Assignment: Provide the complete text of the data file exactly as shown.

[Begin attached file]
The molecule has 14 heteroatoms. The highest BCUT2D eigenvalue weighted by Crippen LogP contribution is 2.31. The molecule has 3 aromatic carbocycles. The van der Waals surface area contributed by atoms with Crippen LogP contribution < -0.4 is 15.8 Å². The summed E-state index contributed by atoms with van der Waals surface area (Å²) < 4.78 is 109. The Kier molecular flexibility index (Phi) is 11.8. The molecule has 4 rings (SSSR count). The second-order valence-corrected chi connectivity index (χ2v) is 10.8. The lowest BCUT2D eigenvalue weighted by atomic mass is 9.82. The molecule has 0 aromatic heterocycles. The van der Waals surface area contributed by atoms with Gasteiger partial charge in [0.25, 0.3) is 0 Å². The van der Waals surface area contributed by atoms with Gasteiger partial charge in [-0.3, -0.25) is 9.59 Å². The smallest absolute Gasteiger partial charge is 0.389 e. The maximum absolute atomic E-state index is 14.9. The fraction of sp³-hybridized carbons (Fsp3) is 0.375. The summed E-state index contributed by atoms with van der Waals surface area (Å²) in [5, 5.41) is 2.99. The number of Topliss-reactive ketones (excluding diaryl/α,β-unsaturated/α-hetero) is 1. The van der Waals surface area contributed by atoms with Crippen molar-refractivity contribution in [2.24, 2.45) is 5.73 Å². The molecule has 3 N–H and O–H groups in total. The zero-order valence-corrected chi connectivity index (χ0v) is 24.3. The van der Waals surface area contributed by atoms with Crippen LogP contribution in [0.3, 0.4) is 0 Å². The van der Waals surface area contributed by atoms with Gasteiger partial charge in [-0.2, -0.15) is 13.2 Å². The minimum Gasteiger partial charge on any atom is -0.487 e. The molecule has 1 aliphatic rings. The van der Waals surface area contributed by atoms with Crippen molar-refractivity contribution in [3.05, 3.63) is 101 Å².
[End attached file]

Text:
The molecule has 14 heteroatoms. The highest BCUT2D eigenvalue weighted by Crippen LogP contribution is 2.31. The molecule has 3 aromatic carbocycles. The van der Waals surface area contributed by atoms with Crippen LogP contribution < -0.4 is 15.8 Å². The summed E-state index contributed by atoms with van der Waals surface area (Å²) < 4.78 is 109. The Kier molecular flexibility index (Phi) is 11.8. The molecule has 4 rings (SSSR count). The second-order valence-corrected chi connectivity index (χ2v) is 10.8. The lowest BCUT2D eigenvalue weighted by atomic mass is 9.82. The molecule has 0 aromatic heterocycles. The van der Waals surface area contributed by atoms with Gasteiger partial charge in [0.25, 0.3) is 0 Å². The van der Waals surface area contributed by atoms with Gasteiger partial charge in [-0.3, -0.25) is 9.59 Å². The smallest absolute Gasteiger partial charge is 0.389 e. The maximum absolute atomic E-state index is 14.9. The fraction of sp³-hybridized carbons (Fsp3) is 0.375. The summed E-state index contributed by atoms with van der Waals surface area (Å²) in [5, 5.41) is 2.99. The number of Topliss-reactive ketones (excluding diaryl/α,β-unsaturated/α-hetero) is 1. The van der Waals surface area contributed by atoms with Crippen molar-refractivity contribution in [2.24, 2.45) is 5.73 Å². The molecule has 3 N–H and O–H groups in total. The zero-order valence-corrected chi connectivity index (χ0v) is 24.3. The van der Waals surface area contributed by atoms with Crippen LogP contribution in [0.3, 0.4) is 0 Å². The van der Waals surface area contributed by atoms with Gasteiger partial charge in [-0.2, -0.15) is 13.2 Å². The minimum Gasteiger partial charge on any atom is -0.487 e. The molecule has 1 aliphatic rings. The van der Waals surface area contributed by atoms with Crippen molar-refractivity contribution in [3.05, 3.63) is 101 Å².